Sound Hearer – Shravaka Śrāvaka श्रावक – Pali Savaka Sāvaka – Tibetan nyan-thos – 聲聞 Shēngwén – Vietnamese Thanh-văn

Sound Hearer – Shravaka Śrāvaka श्रावक – Pali Savaka Sāvaka – Tibetan nyan-thos – 聲聞 Pinyin Shēngwén – Vietnamese Thanh-văn

VenerableŚrāvaka (Sanskrit) or Sāvaka (Pali) means “hearer” or, more generally, “disciple” In Buddhism, the term is sometimes reserved for distinguished disciples of the Buddha” Shakyamuni. Fair Use Source: https://en.wikipedia.org/wiki/Sound_Hearer

“A Hinayana practitioner that strives toward liberation as an arhat based on listening to the teachings of the Buddha. Literally, “listeners” to Buddha’s teachings – practitioners of the Hinayana vehicle who, motivated by renunciation, strive to attain liberation from uncontrollably recurring rebirth (samsara) and to become an arhat (liberated being) of either the shravaka or pratyekabuddha class. They practice, based on having listened to Buddha’s teachings. Some translators render the term as “hearer.” Fair Use Source: https://studybuddhism.com/en/glossary/shravaka

Arhat

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Buddhism Glossary, Three Refuges: 1. Buddhas, 2. Dharma: SutrasShastrasVinayaTantras, Buddhist Bibliography, 3. Sangha: BodhisattvasHistoric Buddhist MastersModern Buddhist Masters

Venerable Arhat Shariputra – Śāriputra – Pali Sāriputta – 舎利弗 Shèlìfú – Xá Lợi Phất

Venerable Arhat Shariputra – Sariputra – Śāriputra – Pali Sāriputta Sariputta – 舎利弗 Pinyin Shèlìfú – Vietnamese Xá Lợi Phất

VenerableSāriputta (Pali) or Śāriputra (Sanskrit) was one of two chief male disciples of Gautama Buddha along with Moggallāna (Maudgalyayana), counterparts to the bhikkhunis Khema and Uppalavanna, his two chief female disciples. He became an Arhat renowned for his teaching and is depicted in the Theravada tradition as one of the most important disciples of the Buddha. Sariputta is regarded as the disciple of the Buddha who was foremost in wisdom. ” Fair Use Source: https://en.wikipedia.org/wiki/Sariputta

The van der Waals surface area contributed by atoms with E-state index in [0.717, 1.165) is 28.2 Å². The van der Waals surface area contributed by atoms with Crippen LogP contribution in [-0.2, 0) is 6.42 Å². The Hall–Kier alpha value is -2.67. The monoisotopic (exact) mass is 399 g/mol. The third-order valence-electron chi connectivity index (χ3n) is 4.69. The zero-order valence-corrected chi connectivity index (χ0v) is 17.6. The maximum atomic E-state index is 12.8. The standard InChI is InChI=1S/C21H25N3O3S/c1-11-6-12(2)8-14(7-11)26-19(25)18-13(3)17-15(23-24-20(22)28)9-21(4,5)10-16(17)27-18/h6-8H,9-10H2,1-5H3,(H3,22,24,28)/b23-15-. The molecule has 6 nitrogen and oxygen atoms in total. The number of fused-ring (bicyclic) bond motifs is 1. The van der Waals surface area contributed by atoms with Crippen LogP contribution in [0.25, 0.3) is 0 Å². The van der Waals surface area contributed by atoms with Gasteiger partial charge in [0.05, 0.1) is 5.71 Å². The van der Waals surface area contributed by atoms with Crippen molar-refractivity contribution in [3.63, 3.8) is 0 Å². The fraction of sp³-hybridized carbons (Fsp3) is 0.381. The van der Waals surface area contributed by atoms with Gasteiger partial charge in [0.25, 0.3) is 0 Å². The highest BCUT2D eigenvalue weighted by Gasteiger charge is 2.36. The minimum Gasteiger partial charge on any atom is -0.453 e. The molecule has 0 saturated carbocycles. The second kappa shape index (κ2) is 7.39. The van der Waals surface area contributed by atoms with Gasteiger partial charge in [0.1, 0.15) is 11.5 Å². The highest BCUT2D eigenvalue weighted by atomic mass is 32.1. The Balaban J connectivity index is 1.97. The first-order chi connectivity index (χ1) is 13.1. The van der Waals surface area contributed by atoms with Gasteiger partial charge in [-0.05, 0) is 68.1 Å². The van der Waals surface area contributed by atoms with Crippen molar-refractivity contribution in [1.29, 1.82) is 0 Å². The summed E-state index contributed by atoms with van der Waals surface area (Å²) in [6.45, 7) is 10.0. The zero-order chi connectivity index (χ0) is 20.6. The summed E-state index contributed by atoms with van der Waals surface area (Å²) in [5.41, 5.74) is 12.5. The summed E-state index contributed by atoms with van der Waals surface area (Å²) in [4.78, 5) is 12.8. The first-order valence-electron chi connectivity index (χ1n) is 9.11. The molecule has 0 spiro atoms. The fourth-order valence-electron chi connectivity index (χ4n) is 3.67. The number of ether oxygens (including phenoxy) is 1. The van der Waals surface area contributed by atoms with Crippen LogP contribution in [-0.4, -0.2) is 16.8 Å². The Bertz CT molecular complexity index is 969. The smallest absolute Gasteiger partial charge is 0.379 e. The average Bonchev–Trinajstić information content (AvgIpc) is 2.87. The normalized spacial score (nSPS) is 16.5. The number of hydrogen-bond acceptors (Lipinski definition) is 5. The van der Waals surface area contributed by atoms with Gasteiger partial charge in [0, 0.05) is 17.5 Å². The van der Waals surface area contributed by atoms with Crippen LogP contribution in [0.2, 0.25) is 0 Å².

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Buddhism Glossary, Three Refuges: 1. Buddhas, 2. Dharma: SutrasShastrasVinayaTantras, Buddhist Bibliography, 3. Sangha: BodhisattvasHistoric Buddhist MastersModern Buddhist Masters

Naropa – Nāropā – Nāropadā – Naḍapāda – Abhayakirti Mahasiddha

AryaNāropā (Sanskrit: Nāropadā[1], Naḍapāda[2] or Abhayakirti[3]) was an Indian Buddhist Mahasiddha. He was the disciple of Tilopa and brother, or some sources say partner and pupil, of Niguma.[4] As an Indian Mahasiddha, Naropa’s instructions inform Vajrayana, particularly his six yogas of Naropa relevant to the completion stage of anuttarayogatantra.

Although some accounts relate that Naropa was the personal teacher of Marpa Lotsawa, other accounts suggest that Marpa held Naropa’s lineage through intermediary disciples only.[5]

Arhat

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Buddhism Glossary, Three Refuges: 1. Buddhas, 2. Dharma: SutrasShastrasVinayaTantras, Buddhist Bibliography, 3. Sangha: BodhisattvasHistoric Buddhist MastersModern Buddhist Masters

Venerable Moggaliputtatissa

VenerableMoggaliputtatissa (ca. 327–247 BC), was a Buddhist monk and scholar who was born in PataliputraMagadha (now PatnaIndia) and lived in the 3rd century BC. He is associated with the Third Buddhist council, the emperor Ashoka and the Buddhist missionary activities which took place during his reign.[1]Fair Use Source: https://en.wikipedia.org/wiki/Moggaliputta-Tissa

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Year of Birth: 327 BC

Year of Passing into Parinirvana: 247 BC

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Buddhism Glossary, Three Refuges: 1. Buddhas, 2. Dharma: SutrasShastrasVinayaTantras, Buddhist Bibliography, 3. Sangha: BodhisattvasHistoric Buddhist MastersModern Buddhist Masters